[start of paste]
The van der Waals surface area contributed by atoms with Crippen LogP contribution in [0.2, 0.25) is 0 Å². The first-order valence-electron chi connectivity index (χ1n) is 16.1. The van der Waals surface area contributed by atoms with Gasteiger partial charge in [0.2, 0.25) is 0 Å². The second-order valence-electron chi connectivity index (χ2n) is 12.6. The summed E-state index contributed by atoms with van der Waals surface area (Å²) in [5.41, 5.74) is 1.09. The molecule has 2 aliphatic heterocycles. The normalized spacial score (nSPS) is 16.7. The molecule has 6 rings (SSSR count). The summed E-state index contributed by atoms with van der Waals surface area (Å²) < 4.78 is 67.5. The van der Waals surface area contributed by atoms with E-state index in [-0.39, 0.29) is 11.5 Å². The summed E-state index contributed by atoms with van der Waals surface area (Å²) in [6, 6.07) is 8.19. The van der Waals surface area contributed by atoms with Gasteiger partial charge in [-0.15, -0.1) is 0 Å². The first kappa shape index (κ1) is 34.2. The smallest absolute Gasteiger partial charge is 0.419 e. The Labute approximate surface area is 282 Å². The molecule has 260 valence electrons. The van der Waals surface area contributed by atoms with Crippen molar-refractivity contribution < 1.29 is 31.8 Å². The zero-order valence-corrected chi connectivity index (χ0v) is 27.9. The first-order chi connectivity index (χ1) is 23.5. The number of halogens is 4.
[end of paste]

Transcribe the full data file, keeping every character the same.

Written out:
The van der Waals surface area contributed by atoms with Crippen LogP contribution in [0.2, 0.25) is 0 Å². The first-order valence-electron chi connectivity index (χ1n) is 16.1. The van der Waals surface area contributed by atoms with Gasteiger partial charge in [0.2, 0.25) is 0 Å². The second-order valence-electron chi connectivity index (χ2n) is 12.6. The summed E-state index contributed by atoms with van der Waals surface area (Å²) in [5.41, 5.74) is 1.09. The molecule has 2 aliphatic heterocycles. The normalized spacial score (nSPS) is 16.7. The molecule has 6 rings (SSSR count). The summed E-state index contributed by atoms with van der Waals surface area (Å²) < 4.78 is 67.5. The van der Waals surface area contributed by atoms with E-state index in [-0.39, 0.29) is 11.5 Å². The summed E-state index contributed by atoms with van der Waals surface area (Å²) in [6, 6.07) is 8.19. The van der Waals surface area contributed by atoms with Gasteiger partial charge in [-0.15, -0.1) is 0 Å². The first kappa shape index (κ1) is 34.2. The smallest absolute Gasteiger partial charge is 0.419 e. The Labute approximate surface area is 282 Å². The molecule has 260 valence electrons. The van der Waals surface area contributed by atoms with Crippen molar-refractivity contribution < 1.29 is 31.8 Å². The zero-order valence-corrected chi connectivity index (χ0v) is 27.9. The first-order chi connectivity index (χ1) is 23.5. The number of halogens is 4.